It was music that allowed Connolly, and thousands of his contemporaries, to start transforming themselves into the people they wanted to be – not the people Scottish society or their parents, church or teachers told them to be.

Connolly talks a lot about this longing he had as a young man to be something different, to turn into some new, exotic creature – “windswept and interesting”, as he says in his routines, rather than ordinary and normal.

Hank Williams started the process for Connolly. One day at the Barras market in Glasgow he heard Long Gone Lonesome Blues. “A cowboy was born in Glasgow,” Connolly says. The album cover portrayed a character called Luke the Drifter. “Luke was walking into the sunset, with a guitar over his shoulder, and from that moment, that was how I saw myself and my future ... I wanted my life to be everything that it wasn’t while I was living a life of misery in a tenement in Glasgow.”

How many other teenagers throughout the 50s and 60s thought those same thoughts when they heard the Beatles or the Stones or Elvis? A new generation was about to change the rules in Scotland, and Connolly would find himself at the head of the charge.

Like many teens in the 1950s, part of Connolly’s rebellion lay in books, like Jack Kerouac’s handbook for alienated youth, On the Road. He hated school but loved libraries. “People often say that football and boxing are the ways out of the working class and they are your ticket out of that kind of life, if you happen to want to leave it,” he says. “But, for me, the library is the key. That is where the escape tunnel is. All the knowledge in the world is there. The great brains of the world are at your fingertips.”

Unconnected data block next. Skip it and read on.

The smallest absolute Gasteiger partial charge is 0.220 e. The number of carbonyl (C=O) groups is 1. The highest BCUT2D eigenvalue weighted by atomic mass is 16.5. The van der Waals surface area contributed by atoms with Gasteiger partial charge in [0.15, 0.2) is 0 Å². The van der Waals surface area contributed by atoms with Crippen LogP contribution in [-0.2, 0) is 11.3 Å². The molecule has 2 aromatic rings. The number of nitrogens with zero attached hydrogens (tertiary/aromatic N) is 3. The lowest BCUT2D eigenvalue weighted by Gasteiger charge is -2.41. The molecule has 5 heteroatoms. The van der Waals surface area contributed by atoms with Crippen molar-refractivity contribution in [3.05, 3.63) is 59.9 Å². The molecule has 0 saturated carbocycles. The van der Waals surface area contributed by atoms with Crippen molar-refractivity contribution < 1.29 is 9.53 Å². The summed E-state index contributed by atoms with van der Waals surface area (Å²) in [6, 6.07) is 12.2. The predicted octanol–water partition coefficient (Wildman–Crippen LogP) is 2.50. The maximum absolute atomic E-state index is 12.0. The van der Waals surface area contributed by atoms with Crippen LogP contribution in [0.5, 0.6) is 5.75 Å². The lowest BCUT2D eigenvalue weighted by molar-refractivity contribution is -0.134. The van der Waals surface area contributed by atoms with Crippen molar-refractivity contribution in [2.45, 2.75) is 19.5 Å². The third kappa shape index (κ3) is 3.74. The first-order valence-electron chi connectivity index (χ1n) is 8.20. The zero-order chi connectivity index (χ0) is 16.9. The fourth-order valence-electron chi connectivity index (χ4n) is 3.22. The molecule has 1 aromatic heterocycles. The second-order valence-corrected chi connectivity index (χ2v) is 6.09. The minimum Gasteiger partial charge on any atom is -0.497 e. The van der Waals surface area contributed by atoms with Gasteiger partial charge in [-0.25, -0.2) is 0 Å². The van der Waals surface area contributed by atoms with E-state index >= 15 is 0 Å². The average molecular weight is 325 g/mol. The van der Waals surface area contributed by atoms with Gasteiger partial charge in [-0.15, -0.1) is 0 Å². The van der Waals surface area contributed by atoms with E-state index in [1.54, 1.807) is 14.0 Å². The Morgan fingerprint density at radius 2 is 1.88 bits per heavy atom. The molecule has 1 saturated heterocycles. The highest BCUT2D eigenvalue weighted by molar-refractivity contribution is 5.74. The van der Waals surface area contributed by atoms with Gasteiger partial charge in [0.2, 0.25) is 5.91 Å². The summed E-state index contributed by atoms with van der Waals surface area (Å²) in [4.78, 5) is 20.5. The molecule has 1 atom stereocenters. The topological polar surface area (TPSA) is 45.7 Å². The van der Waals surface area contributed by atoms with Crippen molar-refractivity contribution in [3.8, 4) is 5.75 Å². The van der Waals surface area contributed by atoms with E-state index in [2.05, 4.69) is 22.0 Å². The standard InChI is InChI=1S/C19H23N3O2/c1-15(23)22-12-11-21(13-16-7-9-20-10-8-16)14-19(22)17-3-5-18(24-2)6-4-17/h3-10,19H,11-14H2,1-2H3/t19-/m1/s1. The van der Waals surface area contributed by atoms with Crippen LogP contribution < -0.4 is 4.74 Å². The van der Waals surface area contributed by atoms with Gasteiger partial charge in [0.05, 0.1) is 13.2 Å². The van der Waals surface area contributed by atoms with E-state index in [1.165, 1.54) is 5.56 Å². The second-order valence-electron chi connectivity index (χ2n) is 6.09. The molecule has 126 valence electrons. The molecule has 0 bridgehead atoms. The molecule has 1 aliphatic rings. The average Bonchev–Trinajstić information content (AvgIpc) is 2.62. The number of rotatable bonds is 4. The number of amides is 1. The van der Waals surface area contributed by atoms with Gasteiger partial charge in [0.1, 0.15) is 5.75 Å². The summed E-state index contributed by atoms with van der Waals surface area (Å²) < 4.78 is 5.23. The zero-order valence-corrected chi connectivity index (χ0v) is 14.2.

However, before Connolly could escape, blossom into this as yet unformed vision of himself that he carried around in his head, the shipyards beckoned. Like nearly every working-class boy who left school in Glasgow with few qualifications, he was destined for a life on the Clyde. Connolly noticed as a young apprentice welder that when men retired they all seemed to die within 18 months – as if they were done with life and life was done with them.

Connolly was part of a generation which knew instinctively that this was not the limit of their horizons. Yet he loved the shipyards – the camaraderie, the money, but most of all he loved “the craic”. It was “rough, rude, raw and hilarious. Everybody smoked and everybody swore. Every second word was f***”. The yards were full of what he calls “patter merchants” – those Glasgow characters with the gift of the gab. “I loved those guys. I have no doubt that is what my comedy first grew out of.”

With money for the first time, he did what many young people did – he spent it on clothes.

Three-button suits with inch vents, white shorty raincoats, winklepickers and cuban heels, even pink shirts and pink pants – Connolly was taking his first steps to becoming the dandy of his stage shows. Amid the grey conformity of Scotland, little spots of colour like Connolly were starting to break out all over, as young people grew their hair, and swapped sensible clothes for beads and flares. Who wanted to look like their parents?